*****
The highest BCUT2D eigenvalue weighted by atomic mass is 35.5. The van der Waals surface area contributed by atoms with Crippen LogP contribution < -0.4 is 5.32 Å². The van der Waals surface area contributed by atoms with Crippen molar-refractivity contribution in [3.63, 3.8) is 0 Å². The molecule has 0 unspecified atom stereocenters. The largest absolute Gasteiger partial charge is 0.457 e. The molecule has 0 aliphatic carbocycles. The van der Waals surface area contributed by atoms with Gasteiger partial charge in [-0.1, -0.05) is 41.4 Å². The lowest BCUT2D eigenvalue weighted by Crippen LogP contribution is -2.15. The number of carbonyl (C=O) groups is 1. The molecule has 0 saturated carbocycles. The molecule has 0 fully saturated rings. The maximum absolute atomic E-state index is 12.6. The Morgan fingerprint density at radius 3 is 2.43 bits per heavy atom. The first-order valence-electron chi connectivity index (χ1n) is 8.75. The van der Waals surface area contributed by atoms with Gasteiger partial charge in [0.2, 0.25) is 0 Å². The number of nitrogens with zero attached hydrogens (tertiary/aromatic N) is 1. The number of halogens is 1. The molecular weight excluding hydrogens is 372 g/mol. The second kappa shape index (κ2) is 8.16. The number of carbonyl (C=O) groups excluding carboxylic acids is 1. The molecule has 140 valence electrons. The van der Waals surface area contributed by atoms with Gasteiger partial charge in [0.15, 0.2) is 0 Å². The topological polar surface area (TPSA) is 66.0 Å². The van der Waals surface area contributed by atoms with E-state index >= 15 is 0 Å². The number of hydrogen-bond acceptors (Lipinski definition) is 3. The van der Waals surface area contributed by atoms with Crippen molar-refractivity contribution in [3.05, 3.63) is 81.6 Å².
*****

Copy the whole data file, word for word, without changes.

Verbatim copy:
The highest BCUT2D eigenvalue weighted by atomic mass is 35.5. The van der Waals surface area contributed by atoms with Crippen LogP contribution < -0.4 is 5.32 Å². The van der Waals surface area contributed by atoms with Crippen molar-refractivity contribution in [3.63, 3.8) is 0 Å². The molecule has 0 unspecified atom stereocenters. The largest absolute Gasteiger partial charge is 0.457 e. The molecule has 0 aliphatic carbocycles. The van der Waals surface area contributed by atoms with Gasteiger partial charge in [-0.1, -0.05) is 41.4 Å². The lowest BCUT2D eigenvalue weighted by Crippen LogP contribution is -2.15. The number of carbonyl (C=O) groups is 1. The molecule has 0 saturated carbocycles. The molecule has 0 fully saturated rings. The maximum absolute atomic E-state index is 12.6. The Morgan fingerprint density at radius 3 is 2.43 bits per heavy atom. The first-order valence-electron chi connectivity index (χ1n) is 8.75. The van der Waals surface area contributed by atoms with Gasteiger partial charge in [0.2, 0.25) is 0 Å². The number of nitrogens with zero attached hydrogens (tertiary/aromatic N) is 1. The number of halogens is 1. The molecular weight excluding hydrogens is 372 g/mol. The second kappa shape index (κ2) is 8.16. The number of carbonyl (C=O) groups excluding carboxylic acids is 1. The molecule has 140 valence electrons. The van der Waals surface area contributed by atoms with Gasteiger partial charge in [0.15, 0.2) is 0 Å². The topological polar surface area (TPSA) is 66.0 Å². The van der Waals surface area contributed by atoms with E-state index >= 15 is 0 Å². The number of hydrogen-bond acceptors (Lipinski definition) is 3. The van der Waals surface area contributed by atoms with Crippen molar-refractivity contribution in [3.05, 3.63) is 81.6 Å².